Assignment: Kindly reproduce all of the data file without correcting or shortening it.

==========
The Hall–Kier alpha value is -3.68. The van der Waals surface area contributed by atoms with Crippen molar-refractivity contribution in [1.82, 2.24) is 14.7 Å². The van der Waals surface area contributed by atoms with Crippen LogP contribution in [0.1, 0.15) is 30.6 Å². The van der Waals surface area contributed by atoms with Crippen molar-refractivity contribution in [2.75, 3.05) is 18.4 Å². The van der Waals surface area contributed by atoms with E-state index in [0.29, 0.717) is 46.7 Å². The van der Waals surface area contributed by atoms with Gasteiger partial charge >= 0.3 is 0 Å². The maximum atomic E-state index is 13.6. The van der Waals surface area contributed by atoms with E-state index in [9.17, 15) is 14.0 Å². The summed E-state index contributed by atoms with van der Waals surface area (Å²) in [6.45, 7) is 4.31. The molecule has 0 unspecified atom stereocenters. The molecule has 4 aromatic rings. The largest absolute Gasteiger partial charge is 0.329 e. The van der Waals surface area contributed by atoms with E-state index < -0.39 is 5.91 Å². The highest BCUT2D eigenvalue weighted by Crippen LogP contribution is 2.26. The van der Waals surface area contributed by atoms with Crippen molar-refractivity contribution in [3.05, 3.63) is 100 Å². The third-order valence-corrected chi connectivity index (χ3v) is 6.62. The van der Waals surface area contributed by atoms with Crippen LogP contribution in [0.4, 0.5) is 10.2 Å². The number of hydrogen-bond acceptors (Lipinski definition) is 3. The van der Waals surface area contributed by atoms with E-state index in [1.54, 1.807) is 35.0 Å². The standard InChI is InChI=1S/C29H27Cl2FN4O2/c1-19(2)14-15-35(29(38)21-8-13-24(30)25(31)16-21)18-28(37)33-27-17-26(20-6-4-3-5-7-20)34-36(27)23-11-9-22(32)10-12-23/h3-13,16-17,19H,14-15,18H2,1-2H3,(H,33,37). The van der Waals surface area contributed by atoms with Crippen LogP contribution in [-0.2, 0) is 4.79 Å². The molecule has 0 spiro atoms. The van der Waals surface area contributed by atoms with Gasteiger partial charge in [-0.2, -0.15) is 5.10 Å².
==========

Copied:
The Hall–Kier alpha value is -3.68. The van der Waals surface area contributed by atoms with Crippen molar-refractivity contribution in [1.82, 2.24) is 14.7 Å². The van der Waals surface area contributed by atoms with Crippen LogP contribution in [0.1, 0.15) is 30.6 Å². The van der Waals surface area contributed by atoms with Crippen molar-refractivity contribution in [2.75, 3.05) is 18.4 Å². The van der Waals surface area contributed by atoms with E-state index in [0.29, 0.717) is 46.7 Å². The van der Waals surface area contributed by atoms with Gasteiger partial charge >= 0.3 is 0 Å². The maximum atomic E-state index is 13.6. The van der Waals surface area contributed by atoms with E-state index in [9.17, 15) is 14.0 Å². The summed E-state index contributed by atoms with van der Waals surface area (Å²) in [6.45, 7) is 4.31. The molecule has 0 unspecified atom stereocenters. The molecule has 4 aromatic rings. The largest absolute Gasteiger partial charge is 0.329 e. The van der Waals surface area contributed by atoms with E-state index < -0.39 is 5.91 Å². The highest BCUT2D eigenvalue weighted by Crippen LogP contribution is 2.26. The van der Waals surface area contributed by atoms with Crippen molar-refractivity contribution in [3.05, 3.63) is 100 Å². The third-order valence-corrected chi connectivity index (χ3v) is 6.62. The van der Waals surface area contributed by atoms with Crippen LogP contribution in [0.4, 0.5) is 10.2 Å². The number of hydrogen-bond acceptors (Lipinski definition) is 3. The van der Waals surface area contributed by atoms with E-state index in [1.54, 1.807) is 35.0 Å². The standard InChI is InChI=1S/C29H27Cl2FN4O2/c1-19(2)14-15-35(29(38)21-8-13-24(30)25(31)16-21)18-28(37)33-27-17-26(20-6-4-3-5-7-20)34-36(27)23-11-9-22(32)10-12-23/h3-13,16-17,19H,14-15,18H2,1-2H3,(H,33,37). The van der Waals surface area contributed by atoms with Crippen LogP contribution in [-0.2, 0) is 4.79 Å². The molecule has 0 spiro atoms. The van der Waals surface area contributed by atoms with Gasteiger partial charge in [-0.2, -0.15) is 5.10 Å².